The campaign runs both before, concurrently and after the events of the first game, but the action is mostly the same, even with the same teammates. The AI though is much improved. No longer do they get in each others way and now move more tactically when moving to objectives. They also now have their own inventory unlike the 1st game where players were incentivized to use them because they had an infinite supply of explosives and such. You can now also direct not just their location, but also their fire and the new environments are much more open making the endless clearing of rooms much less repetitive as well as new enemies with new weapons(fuck you shield assholes). As good as the AI has become, Cooperative Multiplayer  is still the most exciting for me. Unlocking new equipment actually forced me into trying new weapons and strategies which I appreciated. Otherwise I would just always use a submachine gun and a sniper rifle. Always.

Everything is better, but the same making this more expansion then sequel. Bishop is a much more fun character, better customization, and better tactical stats that actually affect gameplay make this a much more engaging playthrough than the first.

Buyer's Guide:
Available on PS3, Xbox 360 and PC

4 Obvious Red shirts and traitors out of 5

Rainbow Six: Vegas (2006)

Genre: FPS, Tactical Shooter | Players: 1-2 | Developer: Ubisoft Montreal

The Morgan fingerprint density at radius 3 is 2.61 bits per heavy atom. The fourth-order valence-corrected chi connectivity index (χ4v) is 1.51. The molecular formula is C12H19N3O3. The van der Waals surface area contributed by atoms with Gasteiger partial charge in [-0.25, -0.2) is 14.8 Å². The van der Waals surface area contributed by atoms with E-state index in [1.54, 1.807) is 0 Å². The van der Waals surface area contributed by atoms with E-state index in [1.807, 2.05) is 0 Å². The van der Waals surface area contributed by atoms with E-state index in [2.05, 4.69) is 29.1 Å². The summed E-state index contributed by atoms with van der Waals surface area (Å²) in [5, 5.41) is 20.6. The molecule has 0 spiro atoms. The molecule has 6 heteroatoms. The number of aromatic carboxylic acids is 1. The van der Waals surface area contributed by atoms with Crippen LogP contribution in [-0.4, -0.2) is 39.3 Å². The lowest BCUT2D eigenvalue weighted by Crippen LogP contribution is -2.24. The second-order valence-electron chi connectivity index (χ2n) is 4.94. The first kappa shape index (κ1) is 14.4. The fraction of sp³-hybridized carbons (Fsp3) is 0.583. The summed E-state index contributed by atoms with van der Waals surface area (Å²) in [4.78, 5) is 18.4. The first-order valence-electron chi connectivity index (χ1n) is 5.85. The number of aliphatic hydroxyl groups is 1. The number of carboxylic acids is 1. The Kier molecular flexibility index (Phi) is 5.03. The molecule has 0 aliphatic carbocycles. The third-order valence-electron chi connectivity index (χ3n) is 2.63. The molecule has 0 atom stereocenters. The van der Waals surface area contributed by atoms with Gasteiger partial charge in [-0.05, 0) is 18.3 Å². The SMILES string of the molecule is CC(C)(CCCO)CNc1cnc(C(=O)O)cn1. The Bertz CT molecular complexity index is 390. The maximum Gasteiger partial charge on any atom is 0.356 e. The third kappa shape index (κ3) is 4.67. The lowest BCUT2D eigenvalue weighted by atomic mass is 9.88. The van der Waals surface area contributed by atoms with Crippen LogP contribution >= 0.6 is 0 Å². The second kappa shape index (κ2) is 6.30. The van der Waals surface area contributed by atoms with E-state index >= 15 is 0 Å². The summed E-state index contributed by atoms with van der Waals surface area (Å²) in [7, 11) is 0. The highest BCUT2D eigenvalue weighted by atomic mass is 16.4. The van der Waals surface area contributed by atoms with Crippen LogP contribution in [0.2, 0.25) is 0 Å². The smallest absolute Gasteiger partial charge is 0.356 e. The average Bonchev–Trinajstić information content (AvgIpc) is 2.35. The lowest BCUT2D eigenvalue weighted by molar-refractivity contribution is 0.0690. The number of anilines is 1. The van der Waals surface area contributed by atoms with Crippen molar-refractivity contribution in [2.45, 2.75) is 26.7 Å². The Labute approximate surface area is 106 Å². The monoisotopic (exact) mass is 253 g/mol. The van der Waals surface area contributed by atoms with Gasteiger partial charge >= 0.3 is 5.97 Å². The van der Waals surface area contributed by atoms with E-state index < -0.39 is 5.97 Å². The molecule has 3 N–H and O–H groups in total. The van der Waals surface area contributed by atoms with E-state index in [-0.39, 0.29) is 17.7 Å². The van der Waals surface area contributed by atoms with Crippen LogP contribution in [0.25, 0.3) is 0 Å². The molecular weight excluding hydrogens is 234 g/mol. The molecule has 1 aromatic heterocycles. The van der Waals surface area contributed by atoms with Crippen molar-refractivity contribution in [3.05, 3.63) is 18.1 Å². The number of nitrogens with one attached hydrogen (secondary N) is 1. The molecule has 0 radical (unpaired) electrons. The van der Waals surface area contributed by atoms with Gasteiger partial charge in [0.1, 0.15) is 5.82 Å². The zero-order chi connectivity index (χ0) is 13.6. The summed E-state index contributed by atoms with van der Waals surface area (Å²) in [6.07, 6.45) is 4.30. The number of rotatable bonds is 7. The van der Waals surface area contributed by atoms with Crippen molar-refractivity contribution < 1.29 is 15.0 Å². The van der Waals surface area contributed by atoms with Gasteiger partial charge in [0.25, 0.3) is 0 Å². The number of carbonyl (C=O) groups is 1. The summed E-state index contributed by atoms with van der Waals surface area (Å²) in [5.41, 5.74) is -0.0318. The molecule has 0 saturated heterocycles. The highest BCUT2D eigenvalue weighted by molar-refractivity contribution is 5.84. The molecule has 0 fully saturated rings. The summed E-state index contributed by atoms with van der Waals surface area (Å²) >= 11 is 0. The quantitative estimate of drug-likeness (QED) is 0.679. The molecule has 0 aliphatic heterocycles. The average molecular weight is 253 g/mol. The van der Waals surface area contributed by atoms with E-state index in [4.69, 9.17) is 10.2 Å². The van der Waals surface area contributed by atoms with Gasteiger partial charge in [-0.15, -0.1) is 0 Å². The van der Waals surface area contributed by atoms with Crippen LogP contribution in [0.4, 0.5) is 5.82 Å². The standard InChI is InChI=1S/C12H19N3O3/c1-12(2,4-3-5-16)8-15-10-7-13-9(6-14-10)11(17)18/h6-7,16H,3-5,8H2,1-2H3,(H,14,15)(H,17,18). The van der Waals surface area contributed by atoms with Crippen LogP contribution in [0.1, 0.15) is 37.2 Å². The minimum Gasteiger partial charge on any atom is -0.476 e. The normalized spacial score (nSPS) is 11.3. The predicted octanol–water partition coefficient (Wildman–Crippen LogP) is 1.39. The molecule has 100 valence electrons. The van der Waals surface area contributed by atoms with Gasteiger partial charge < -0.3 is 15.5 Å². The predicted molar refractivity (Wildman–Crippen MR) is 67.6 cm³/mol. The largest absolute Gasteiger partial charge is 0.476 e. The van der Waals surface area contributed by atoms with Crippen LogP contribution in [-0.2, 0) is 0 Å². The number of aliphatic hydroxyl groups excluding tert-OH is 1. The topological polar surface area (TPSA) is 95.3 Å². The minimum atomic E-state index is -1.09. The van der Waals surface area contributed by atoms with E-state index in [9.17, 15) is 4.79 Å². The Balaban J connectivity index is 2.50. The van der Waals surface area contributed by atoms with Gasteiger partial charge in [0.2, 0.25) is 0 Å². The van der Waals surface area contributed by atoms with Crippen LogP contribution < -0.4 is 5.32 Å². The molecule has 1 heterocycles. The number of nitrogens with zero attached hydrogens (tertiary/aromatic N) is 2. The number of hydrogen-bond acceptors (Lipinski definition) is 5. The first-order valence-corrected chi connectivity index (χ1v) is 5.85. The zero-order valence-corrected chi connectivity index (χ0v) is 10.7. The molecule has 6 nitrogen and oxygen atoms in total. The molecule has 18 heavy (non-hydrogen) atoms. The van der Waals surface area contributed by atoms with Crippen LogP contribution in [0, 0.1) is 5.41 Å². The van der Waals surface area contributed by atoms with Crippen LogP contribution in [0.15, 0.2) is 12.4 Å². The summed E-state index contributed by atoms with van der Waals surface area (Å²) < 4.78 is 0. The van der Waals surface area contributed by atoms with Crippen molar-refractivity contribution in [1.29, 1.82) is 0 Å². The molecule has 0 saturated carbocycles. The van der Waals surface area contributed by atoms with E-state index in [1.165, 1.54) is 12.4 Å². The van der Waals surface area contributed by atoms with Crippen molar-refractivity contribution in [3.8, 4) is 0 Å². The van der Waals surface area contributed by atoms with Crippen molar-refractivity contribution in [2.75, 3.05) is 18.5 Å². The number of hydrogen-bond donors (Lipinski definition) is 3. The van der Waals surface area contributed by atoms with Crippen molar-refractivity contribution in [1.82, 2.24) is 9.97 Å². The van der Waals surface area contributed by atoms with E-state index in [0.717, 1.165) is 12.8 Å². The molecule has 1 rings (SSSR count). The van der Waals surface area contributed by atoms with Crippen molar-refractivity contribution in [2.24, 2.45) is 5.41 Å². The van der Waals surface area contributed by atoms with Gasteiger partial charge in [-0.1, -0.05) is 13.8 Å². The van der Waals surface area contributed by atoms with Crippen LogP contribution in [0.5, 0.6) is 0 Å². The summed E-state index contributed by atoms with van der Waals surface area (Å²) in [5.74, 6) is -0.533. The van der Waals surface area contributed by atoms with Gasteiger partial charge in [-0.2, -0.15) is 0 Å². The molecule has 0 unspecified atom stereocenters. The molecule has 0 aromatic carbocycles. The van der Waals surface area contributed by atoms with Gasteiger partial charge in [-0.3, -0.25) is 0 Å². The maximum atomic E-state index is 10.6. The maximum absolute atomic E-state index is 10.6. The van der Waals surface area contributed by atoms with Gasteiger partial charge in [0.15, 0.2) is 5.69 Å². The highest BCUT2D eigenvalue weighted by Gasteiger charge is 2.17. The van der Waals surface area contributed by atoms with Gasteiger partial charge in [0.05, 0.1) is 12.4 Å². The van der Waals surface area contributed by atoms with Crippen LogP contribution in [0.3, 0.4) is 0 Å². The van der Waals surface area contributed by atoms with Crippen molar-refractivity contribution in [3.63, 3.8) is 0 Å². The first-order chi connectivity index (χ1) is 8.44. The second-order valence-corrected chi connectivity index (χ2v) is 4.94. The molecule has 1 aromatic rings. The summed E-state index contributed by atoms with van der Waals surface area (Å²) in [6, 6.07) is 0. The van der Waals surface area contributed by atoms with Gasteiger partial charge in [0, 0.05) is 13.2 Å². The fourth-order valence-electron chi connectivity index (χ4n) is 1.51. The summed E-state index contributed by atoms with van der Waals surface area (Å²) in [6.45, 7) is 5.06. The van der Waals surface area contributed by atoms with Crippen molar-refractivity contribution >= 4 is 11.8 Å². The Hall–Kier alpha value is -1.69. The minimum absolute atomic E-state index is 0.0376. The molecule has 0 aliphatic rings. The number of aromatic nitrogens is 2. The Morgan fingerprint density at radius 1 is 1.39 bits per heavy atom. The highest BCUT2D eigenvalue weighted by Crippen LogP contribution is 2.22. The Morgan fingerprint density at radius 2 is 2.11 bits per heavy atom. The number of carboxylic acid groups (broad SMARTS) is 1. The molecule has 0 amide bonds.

Logan Keller is on his first mission as team leader of a Rainbow Six team in Mexico to find a terrorist leader. Things go awry and his two team members are captured, but before he can launch a rescue, he is brought back to help deal with an attack by terrorists in Las Vegas. He joins up with a new squad as team leader to clean up the city and find out what the terrorists objectives are.

Players control Logan directly in a first person view and can order his team around with various commands mostly just by pointing where you want them to go. This being a tactical shooter, it focuses heavily on team tactics and remaining in cover which makes the camera zoom out slightly to a 3rd person view. If you just go in guns blazing like any other FPS, you WILL die pretty instantaneously. There is regenerating health, but it is very limited. Sustained fire will kill you in less than a second. Your teammates are a bit more durable, but they are not invincible. You can get through a good chunk of the single player just ordering your team to clear every single room, but pretty much every encounter has multiple viewpoints from which players can support the team. Using different weapons with different properties is useful, but not entirely necessary. They are still mostly interchangeable unless you try to snipe with a shotgun like an idiot. The main thing is to know when to use silencers. Though there is almost no reason to take them off. You lose some power with it on but not enough to outweigh the advantage stealth can give you.